Announced on September 28, 2011, the much-anticipated Kindle Fire tablet from Amazon showed consumers a great deal to love and a number of things to be concerned about when the device drops in November. Speculation about the device has been rampant over the last year with Amazon as a perfect contender for the tablet market. While it doesn’t appear that the Fire will have the heat necessary to burn down the Apple tree, it has a lot to like.
What’s In a Fire?
First off, a lower price. Amazon is aiming to bring digital content to a wider array of users by pricing its 7” Kindle Fire at $200 US, a significant amount less than the $500 or more Apple charges for various versions of the iPad2. This will place the Fire well ahead of other devices in its price range, most of which are eReaders like the Nook. The catch? That the Fire will not have 3G access. At all. Instead, all versions of the Fire will be Wi-Fi enabled. While this is a small issue for those who will use the device at home or in their local, free Wi-Fi coffee-shop, it does make the utility of the Fire somewhat limited.
In addition, the Kindle Fire won’t come with a camera of any kind, front or back, and most users speculate that this is in an effort to keep costs down. A clever move for pricing, but a camera is pretty much standard fare for any tablet by now.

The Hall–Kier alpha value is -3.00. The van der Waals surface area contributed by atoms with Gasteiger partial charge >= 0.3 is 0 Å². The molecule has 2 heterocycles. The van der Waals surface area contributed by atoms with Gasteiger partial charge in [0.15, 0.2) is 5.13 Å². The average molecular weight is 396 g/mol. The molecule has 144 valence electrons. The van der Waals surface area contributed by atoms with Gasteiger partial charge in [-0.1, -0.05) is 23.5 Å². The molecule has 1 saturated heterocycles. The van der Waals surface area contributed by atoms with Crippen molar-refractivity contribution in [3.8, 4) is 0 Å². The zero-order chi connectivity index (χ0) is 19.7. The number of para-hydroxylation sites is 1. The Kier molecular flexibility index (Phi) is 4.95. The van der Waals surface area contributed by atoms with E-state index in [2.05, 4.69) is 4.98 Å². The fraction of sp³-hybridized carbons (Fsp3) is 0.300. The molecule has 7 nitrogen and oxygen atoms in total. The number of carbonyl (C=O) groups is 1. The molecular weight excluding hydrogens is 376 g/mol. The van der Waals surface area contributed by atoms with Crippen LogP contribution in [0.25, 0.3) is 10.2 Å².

What’s Keeps the Fire Blazing?
Under the hood, the Kindle Fire will be running a heavily-modified Android 2.3.5. How heavily? Enough that it doesn’t look anything like Android when the tablet boots up, with many familiar icons not where they should be and looking nothing like they used to. While the tablet will still support native Android features like Android Email and calendars, the only App Store that users will have access to is the Amazon App store – any access to the Android App Store will be gone.
Still, there are a number of points in favor of the Fire’s hardware and software, including the Amazon Silk Web browser. By farming out much of the page-loading duties a Web browser has to manage on its own to the EC2 cloud, Silk provides pages that load lightning-fast, and thanks to the robust nature of the EC2 cloud farm, the speed should only improve. Amazon is also offering free backup of tablet content on their cloud, making the 6GB of storage space offered by the Fire not seem so meager. In addition, WhisperSync for movies and TV will let any television program or movie be synced from the Fire to a computer or Internet-connected TV, all without the need for cables, something Apple hasn’t done yet.
The Fire looks set to burn up the competition at its price point, but how it will fare against the iPad2 remains to be seen.